Once I was in a meeting with a pretty diverse group of people. A few of them were developers, but most — myself included — were not. We had spent an hour or so hashing out a plan for merging two large, complicated product databases into one consolidated, streamlined system. One of the developers had just said pim for what must have been the tenth time. Unfortunately for me, I had no idea what pim was. Otherwise, I was following the discussion just fine. But the pim mystery eventually became a problem. Later, when I suggested a particular next step, that same developer — who I’d already begun to suspect doubted our ability to do this job right — replied, “So, just how many pim systems have you worked with?”

Pim. Again.

So I went for it: “I don’t know that particular acronym. What do you mean by PIM?” It was an educated guess wrapped in a risky admission. The developer was not impressed. “Product_inventory_management.” The emphasis, I assume, was for his boss — the decision maker — not me, and so that it would be abundantly clear that these guys (us) were out of their league. Of course, now that I knew what he meant by PIM, it was no big deal. We’ve worked with plenty of those systems. They’ve all been different. We’ve always just called them product inventory systems. Of course, I could have Googled “PIM” at some point and saved myself the possible embarrassment, but you know what? I wasn’t embarrassed. Why should I have to use a robot to translate a conversation I’m having right now with another human being?

And another thing: Just because you don’t speak the language doesn’t mean you don’t know anything. Judging someone’s intelligence by their ability to communicate with you on your terms is an unfair — but sadly very common — practice. We do it to each other all the time. In fact, did you know that language barriers represent one of the most common biases in intelligence testing?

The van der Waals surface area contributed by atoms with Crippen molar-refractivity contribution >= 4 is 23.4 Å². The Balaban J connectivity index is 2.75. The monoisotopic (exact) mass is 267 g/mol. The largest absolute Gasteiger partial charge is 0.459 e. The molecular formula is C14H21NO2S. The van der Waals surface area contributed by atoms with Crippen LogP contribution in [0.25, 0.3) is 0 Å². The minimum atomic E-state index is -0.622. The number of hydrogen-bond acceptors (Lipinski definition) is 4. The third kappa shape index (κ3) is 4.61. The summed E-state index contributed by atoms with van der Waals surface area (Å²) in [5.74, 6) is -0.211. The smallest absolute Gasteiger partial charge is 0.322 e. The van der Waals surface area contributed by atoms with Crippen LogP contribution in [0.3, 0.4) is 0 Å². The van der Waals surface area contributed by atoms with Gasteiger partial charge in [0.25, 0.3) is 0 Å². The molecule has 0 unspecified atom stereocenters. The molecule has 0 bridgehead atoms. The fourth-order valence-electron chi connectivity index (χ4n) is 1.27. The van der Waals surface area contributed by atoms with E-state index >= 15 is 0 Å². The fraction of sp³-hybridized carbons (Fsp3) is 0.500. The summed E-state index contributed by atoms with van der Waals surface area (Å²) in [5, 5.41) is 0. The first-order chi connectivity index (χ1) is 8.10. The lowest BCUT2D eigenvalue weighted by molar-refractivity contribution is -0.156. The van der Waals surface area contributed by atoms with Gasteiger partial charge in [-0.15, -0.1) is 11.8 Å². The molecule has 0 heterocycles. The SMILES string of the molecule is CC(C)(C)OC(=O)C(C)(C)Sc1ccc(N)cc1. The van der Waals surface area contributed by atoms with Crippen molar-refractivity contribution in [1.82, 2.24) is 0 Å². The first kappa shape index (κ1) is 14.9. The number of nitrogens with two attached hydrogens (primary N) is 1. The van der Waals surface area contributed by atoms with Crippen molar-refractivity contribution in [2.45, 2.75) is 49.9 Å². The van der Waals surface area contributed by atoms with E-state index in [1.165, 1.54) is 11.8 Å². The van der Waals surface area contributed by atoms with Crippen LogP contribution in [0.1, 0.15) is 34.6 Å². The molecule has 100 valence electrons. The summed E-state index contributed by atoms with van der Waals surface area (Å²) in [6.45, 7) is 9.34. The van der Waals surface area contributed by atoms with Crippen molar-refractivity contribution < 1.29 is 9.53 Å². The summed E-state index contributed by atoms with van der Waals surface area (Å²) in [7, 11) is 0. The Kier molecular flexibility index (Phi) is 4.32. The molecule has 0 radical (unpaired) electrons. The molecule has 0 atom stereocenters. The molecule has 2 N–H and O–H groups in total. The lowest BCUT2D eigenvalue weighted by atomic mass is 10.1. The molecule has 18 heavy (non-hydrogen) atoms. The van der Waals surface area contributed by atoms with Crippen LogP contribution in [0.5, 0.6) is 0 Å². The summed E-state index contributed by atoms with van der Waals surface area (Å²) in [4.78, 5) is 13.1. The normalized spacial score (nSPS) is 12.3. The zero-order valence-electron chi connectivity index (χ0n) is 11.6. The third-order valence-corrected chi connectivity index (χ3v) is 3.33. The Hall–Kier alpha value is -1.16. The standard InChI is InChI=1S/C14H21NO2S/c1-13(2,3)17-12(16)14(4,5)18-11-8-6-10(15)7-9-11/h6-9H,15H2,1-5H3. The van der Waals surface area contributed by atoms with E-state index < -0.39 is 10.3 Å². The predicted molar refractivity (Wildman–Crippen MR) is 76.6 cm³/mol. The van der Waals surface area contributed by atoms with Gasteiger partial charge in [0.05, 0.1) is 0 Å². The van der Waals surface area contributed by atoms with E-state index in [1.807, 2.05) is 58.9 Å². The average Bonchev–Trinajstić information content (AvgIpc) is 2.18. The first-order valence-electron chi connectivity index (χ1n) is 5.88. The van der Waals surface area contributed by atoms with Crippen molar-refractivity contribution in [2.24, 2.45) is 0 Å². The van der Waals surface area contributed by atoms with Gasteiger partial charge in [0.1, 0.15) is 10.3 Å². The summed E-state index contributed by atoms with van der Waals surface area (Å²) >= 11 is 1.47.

On a smaller scale, any time you assume someone will know what you are talking about, you run the risk of being wrong. Whose job is it to fix that?

So, jargon. Unless you speak it, it’s a language barrier. And by its very definition, very few people speak jargon. One should never invent it, speak it, or be intimidated by it.

But not all jargon is bad, right? After all, it wouldn’t exist if it wasn’t efficient and useful. Perhaps. But it’s only efficient if everyone knows what it means. Stick a bunch of developers from the industrial, manufacturing, or retail industries in a room and most of them will probably know what PIM means. But add some marketing people or some designers to the mix and they might as well be speaking in code. I mean, technically, they are speaking in code. That’s exactly what jargon is!

If you’re designing something that you are sure is for a closed audience — one you know already speaks “the language” — than jargon is permissible. But if you’re designing something for an audience that you first must educate — in order to best describe a solution you’re offering, perhaps — than jargon will only hurt your chances of doing so successfully. That’s why you’ll never see a (good) website with anything much more complicated than “About Us,” or “What We Do,” or “Blog” in its main navigation. Each of those items are like signs, which have a simple job of directing users from one place to another without taking so long that those in need of direction start thinking about it too much.

I know it seems obvious. That’s because it is. But if there’s one thing I’ve learned from years of helping people design systems for communication, most obvious things aren’t obvious at the most convenient times! So before you commit to any language, run it by someone else — ideally someone as close to the sort of person with whom you are trying to communicate. If they don’t get it, let it go.

 

P.S. Taking a “don’t make me think” approach to interactive design is not about encouraging or capitulating to intellectual laziness. It is certainly not the user’s prerogative to think less. It’s really not a matter of quantity, so much as it’s a matter of time. It is the user’s prerogative (and habit) to think quickly, which means we cannot assume a user will slow down and process something that lies beneath layers of meaning. Instead, we have to assume that a user will make quick assessments, quick deductions, and quick decisions.

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